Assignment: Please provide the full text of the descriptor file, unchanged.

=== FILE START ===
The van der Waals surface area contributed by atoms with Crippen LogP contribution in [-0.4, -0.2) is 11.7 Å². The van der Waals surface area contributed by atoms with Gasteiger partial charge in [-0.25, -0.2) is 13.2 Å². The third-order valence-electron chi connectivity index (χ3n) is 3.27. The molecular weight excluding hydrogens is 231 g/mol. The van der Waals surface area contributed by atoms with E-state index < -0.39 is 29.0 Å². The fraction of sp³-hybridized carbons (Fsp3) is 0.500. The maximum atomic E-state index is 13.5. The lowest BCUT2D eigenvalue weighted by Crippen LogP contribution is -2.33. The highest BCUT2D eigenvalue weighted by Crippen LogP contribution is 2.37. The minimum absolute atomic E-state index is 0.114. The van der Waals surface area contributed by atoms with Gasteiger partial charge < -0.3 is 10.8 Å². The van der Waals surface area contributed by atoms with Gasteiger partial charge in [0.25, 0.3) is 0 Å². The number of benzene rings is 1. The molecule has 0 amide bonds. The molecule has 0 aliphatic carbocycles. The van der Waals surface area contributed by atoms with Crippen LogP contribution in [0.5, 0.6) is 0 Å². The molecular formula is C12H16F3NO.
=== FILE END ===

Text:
The van der Waals surface area contributed by atoms with Crippen LogP contribution in [-0.4, -0.2) is 11.7 Å². The van der Waals surface area contributed by atoms with Gasteiger partial charge in [-0.25, -0.2) is 13.2 Å². The third-order valence-electron chi connectivity index (χ3n) is 3.27. The molecular weight excluding hydrogens is 231 g/mol. The van der Waals surface area contributed by atoms with E-state index < -0.39 is 29.0 Å². The fraction of sp³-hybridized carbons (Fsp3) is 0.500. The maximum atomic E-state index is 13.5. The lowest BCUT2D eigenvalue weighted by Crippen LogP contribution is -2.33. The highest BCUT2D eigenvalue weighted by Crippen LogP contribution is 2.37. The minimum absolute atomic E-state index is 0.114. The van der Waals surface area contributed by atoms with Gasteiger partial charge < -0.3 is 10.8 Å². The van der Waals surface area contributed by atoms with Gasteiger partial charge in [0.25, 0.3) is 0 Å². The number of benzene rings is 1. The molecule has 0 amide bonds. The molecule has 0 aliphatic carbocycles. The van der Waals surface area contributed by atoms with Crippen LogP contribution in [0.5, 0.6) is 0 Å². The molecular formula is C12H16F3NO.